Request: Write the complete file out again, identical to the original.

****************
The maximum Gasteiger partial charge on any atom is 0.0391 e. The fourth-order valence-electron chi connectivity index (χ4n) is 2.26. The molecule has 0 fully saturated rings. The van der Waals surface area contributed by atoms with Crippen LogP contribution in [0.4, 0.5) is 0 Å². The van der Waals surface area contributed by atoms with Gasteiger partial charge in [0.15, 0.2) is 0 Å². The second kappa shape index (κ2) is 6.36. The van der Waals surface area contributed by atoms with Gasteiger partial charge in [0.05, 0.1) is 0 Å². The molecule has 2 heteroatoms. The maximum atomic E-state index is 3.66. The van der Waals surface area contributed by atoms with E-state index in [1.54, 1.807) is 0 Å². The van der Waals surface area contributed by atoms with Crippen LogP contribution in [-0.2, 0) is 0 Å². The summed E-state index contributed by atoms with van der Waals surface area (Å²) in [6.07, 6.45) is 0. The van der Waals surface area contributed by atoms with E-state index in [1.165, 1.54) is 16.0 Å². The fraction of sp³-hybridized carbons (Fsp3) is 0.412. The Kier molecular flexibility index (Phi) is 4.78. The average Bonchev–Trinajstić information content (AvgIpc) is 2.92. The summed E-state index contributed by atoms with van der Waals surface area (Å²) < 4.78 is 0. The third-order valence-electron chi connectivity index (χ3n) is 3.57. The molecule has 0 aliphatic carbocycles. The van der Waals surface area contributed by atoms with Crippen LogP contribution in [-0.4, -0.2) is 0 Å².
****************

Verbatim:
The maximum Gasteiger partial charge on any atom is 0.0391 e. The fourth-order valence-electron chi connectivity index (χ4n) is 2.26. The molecule has 0 fully saturated rings. The van der Waals surface area contributed by atoms with Crippen LogP contribution in [0.4, 0.5) is 0 Å². The van der Waals surface area contributed by atoms with Gasteiger partial charge in [0.15, 0.2) is 0 Å². The second kappa shape index (κ2) is 6.36. The van der Waals surface area contributed by atoms with Gasteiger partial charge in [0.05, 0.1) is 0 Å². The molecule has 2 heteroatoms. The maximum atomic E-state index is 3.66. The van der Waals surface area contributed by atoms with E-state index in [1.54, 1.807) is 0 Å². The van der Waals surface area contributed by atoms with Crippen LogP contribution in [-0.2, 0) is 0 Å². The summed E-state index contributed by atoms with van der Waals surface area (Å²) in [6.07, 6.45) is 0. The van der Waals surface area contributed by atoms with E-state index in [1.165, 1.54) is 16.0 Å². The fraction of sp³-hybridized carbons (Fsp3) is 0.412. The Kier molecular flexibility index (Phi) is 4.78. The average Bonchev–Trinajstić information content (AvgIpc) is 2.92. The summed E-state index contributed by atoms with van der Waals surface area (Å²) < 4.78 is 0. The third-order valence-electron chi connectivity index (χ3n) is 3.57. The molecule has 0 aliphatic carbocycles. The van der Waals surface area contributed by atoms with Crippen LogP contribution in [-0.4, -0.2) is 0 Å².